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Will Campus Sexual-Assault Probes Affect Enrollment?

By Stephanie Haven, McClatchy Washington Bureau

WASHINGTON — Sixty-seven U.S. colleges are under federal investigation for their handling of sexual assault cases. And prospective students have started to take notice.

The past academic year marked a seismic shift. No longer were discussions of campus sexual assault confined to a handful of Northeastern colleges. From the University of California, Berkeley, to the Pennsylvania State University and from the University of Chicago to the University of North Carolina-Chapel Hill, students unleashed an army of activists on college administrators.

The White House took notice, creating a task force on campus rape. Congress took notice, promising legislation and hosting hearings where students testified. The Departments of Justice and Education took notice, restarting stagnant investigations.

“Schools are realizing that this is something that they have to stop (messing) up because it’s looking so bad for them,” said John Kelly, special projects coordinator at Know Your IX, a student rights organization focused on the federal law that bans gender discrimination on campus. “It’s not going to bode well.”

For colleges that had already been in the spotlight for mishandling sexual assault cases before this year, the national attention packed an extra punch.

“I have seen schools have demonstrable drops in enrollments when these kinds of situations end up in the newspaper when students say, ‘Our school isn’t being truthful about what crimes happen on our campus,'” said James Moore, the Education Department manager of the Jeanne Clery Act Compliance Team, which grew out of a federal law that requires colleges to report campus crime to the department. “The cover-up ends up hurting you more than the offense itself.”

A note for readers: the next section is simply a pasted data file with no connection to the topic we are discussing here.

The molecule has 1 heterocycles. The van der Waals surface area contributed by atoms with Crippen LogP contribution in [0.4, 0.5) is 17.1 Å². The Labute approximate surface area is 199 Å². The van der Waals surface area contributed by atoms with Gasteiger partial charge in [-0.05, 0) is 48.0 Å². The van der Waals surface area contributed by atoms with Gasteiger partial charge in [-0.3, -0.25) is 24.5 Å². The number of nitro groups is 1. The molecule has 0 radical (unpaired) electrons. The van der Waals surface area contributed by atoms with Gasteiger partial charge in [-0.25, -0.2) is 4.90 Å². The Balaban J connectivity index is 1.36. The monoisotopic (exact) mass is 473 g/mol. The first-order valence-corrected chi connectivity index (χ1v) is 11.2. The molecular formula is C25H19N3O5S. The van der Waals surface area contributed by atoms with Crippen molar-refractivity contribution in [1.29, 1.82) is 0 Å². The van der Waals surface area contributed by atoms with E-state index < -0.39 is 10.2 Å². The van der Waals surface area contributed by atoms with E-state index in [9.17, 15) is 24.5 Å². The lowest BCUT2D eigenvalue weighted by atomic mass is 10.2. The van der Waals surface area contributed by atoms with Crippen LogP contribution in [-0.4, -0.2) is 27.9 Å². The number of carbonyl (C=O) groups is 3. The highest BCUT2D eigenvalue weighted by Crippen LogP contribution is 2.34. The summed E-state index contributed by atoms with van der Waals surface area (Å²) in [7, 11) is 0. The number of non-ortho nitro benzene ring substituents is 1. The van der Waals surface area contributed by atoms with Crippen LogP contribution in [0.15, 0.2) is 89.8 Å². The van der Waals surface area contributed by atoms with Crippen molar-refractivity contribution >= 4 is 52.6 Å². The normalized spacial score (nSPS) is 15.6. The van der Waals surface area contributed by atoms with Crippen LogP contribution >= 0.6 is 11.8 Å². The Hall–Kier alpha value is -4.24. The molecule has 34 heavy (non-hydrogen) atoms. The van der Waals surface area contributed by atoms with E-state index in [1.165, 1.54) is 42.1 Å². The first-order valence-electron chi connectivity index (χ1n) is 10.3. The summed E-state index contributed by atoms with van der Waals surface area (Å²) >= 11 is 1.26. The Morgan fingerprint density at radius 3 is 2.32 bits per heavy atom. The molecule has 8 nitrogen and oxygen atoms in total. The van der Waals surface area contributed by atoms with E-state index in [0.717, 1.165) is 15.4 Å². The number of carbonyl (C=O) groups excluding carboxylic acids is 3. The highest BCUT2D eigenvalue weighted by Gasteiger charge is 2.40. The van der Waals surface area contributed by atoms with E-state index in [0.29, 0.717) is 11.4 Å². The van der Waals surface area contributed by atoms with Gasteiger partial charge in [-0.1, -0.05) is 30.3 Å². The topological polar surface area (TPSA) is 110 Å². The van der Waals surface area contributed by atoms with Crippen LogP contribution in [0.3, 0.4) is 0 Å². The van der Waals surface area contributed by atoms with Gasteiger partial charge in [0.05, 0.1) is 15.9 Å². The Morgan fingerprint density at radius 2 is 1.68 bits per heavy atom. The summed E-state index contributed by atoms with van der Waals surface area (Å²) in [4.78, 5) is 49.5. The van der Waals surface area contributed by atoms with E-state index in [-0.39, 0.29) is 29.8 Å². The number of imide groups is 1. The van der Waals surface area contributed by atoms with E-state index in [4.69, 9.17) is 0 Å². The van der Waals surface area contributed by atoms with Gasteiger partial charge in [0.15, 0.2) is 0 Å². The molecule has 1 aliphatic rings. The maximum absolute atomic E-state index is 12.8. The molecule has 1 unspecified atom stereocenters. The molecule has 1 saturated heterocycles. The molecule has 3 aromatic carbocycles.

College applicants select schools for myriad reasons. But does the handling of sexual assault by institutions of higher learning play a part in those decisions?

While admissions officers are careful not to point to it as the sole reason for the decline, applications to two elite colleges — Dartmouth and Amherst — fell by 14 percent and 8 percent, respectively, after recent high-publicity sexual assault cases on their campuses.

But one year’s numbers, though significant in these examples, don’t make a trend.

How the new national attention affects applicants’ decisions in the next admission cycle and beyond remains to be seen.

“If you have increased publicity about mismanagement, sexual assault, or whatever — if it’s in the paper year after year — it may have a snowball effect on application numbers,” said Tony Bankston, the dean of admissions at Illinois Wesleyan University and a member of the Admission Practices Committee of the National Association for College Admission Counseling.

Looked at as a consumer protection issue, “buyers” — prospective students and parents — have become more informed about sexual assault as an issue on college campuses. With that savvy has come increased demand for accountability, such as accurate data about the number of sexual assaults in a year and compliance with related federal law.

“The White House can issue different statements, Congress can legislate new laws, but at the end of the day it’s really going to be prospective students, current students, and alumni who keep up the pressure over time,” said Tracey Vitchers, the chair of the board of Students Active for Ending Rape, a student rights group. “That external pressure — when it comes to image, endowment size, and recruitment — is very important to the school.”

But sexual assault remains one of the most underreported crimes. Though the Clery Act requires colleges to report incidents of sexual assault, stark inconsistencies remain from school to school. More often than not, colleges with higher reported numbers of sexual assault reflect an environment where students feel comfortable coming forward, not necessarily a campus rife with sexual violence, according to the Department of Education.